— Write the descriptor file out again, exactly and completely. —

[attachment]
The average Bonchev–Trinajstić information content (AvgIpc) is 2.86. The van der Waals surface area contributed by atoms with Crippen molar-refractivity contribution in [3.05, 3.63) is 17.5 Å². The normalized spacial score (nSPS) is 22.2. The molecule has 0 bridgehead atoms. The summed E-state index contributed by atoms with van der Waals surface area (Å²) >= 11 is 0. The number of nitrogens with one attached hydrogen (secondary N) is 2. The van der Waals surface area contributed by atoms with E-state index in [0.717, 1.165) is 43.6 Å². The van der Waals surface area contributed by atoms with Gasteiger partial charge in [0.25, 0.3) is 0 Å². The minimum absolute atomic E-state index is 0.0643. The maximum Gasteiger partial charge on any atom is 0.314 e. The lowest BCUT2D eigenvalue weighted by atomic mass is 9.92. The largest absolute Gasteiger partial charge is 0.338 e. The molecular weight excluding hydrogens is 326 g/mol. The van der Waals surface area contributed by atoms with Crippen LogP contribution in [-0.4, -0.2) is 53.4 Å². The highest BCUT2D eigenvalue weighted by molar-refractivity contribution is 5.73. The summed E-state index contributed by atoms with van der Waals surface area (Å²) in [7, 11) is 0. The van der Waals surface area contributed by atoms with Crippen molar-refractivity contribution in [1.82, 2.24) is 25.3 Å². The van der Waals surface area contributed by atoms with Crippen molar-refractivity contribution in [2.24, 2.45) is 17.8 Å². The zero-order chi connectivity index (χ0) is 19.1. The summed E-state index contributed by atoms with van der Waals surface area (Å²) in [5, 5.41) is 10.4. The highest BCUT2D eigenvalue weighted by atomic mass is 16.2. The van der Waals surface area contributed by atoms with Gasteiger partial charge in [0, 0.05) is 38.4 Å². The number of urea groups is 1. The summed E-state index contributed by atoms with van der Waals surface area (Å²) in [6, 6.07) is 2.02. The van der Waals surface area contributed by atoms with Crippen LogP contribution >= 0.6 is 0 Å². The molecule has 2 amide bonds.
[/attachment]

The average Bonchev–Trinajstić information content (AvgIpc) is 2.86. The van der Waals surface area contributed by atoms with Crippen molar-refractivity contribution in [3.05, 3.63) is 17.5 Å². The normalized spacial score (nSPS) is 22.2. The molecule has 0 bridgehead atoms. The summed E-state index contributed by atoms with van der Waals surface area (Å²) >= 11 is 0. The number of nitrogens with one attached hydrogen (secondary N) is 2. The van der Waals surface area contributed by atoms with E-state index in [0.717, 1.165) is 43.6 Å². The van der Waals surface area contributed by atoms with Gasteiger partial charge in [0.25, 0.3) is 0 Å². The minimum absolute atomic E-state index is 0.0643. The maximum Gasteiger partial charge on any atom is 0.314 e. The lowest BCUT2D eigenvalue weighted by atomic mass is 9.92. The largest absolute Gasteiger partial charge is 0.338 e. The molecular weight excluding hydrogens is 326 g/mol. The van der Waals surface area contributed by atoms with Crippen LogP contribution in [-0.4, -0.2) is 53.4 Å². The highest BCUT2D eigenvalue weighted by molar-refractivity contribution is 5.73. The summed E-state index contributed by atoms with van der Waals surface area (Å²) in [7, 11) is 0. The van der Waals surface area contributed by atoms with Crippen molar-refractivity contribution in [1.82, 2.24) is 25.3 Å². The van der Waals surface area contributed by atoms with Crippen molar-refractivity contribution in [2.24, 2.45) is 17.8 Å². The zero-order chi connectivity index (χ0) is 19.1. The summed E-state index contributed by atoms with van der Waals surface area (Å²) in [5, 5.41) is 10.4. The highest BCUT2D eigenvalue weighted by atomic mass is 16.2. The van der Waals surface area contributed by atoms with Gasteiger partial charge in [0, 0.05) is 38.4 Å². The number of urea groups is 1. The summed E-state index contributed by atoms with van der Waals surface area (Å²) in [6, 6.07) is 2.02. The van der Waals surface area contributed by atoms with Crippen LogP contribution >= 0.6 is 0 Å². The molecule has 2 amide bonds.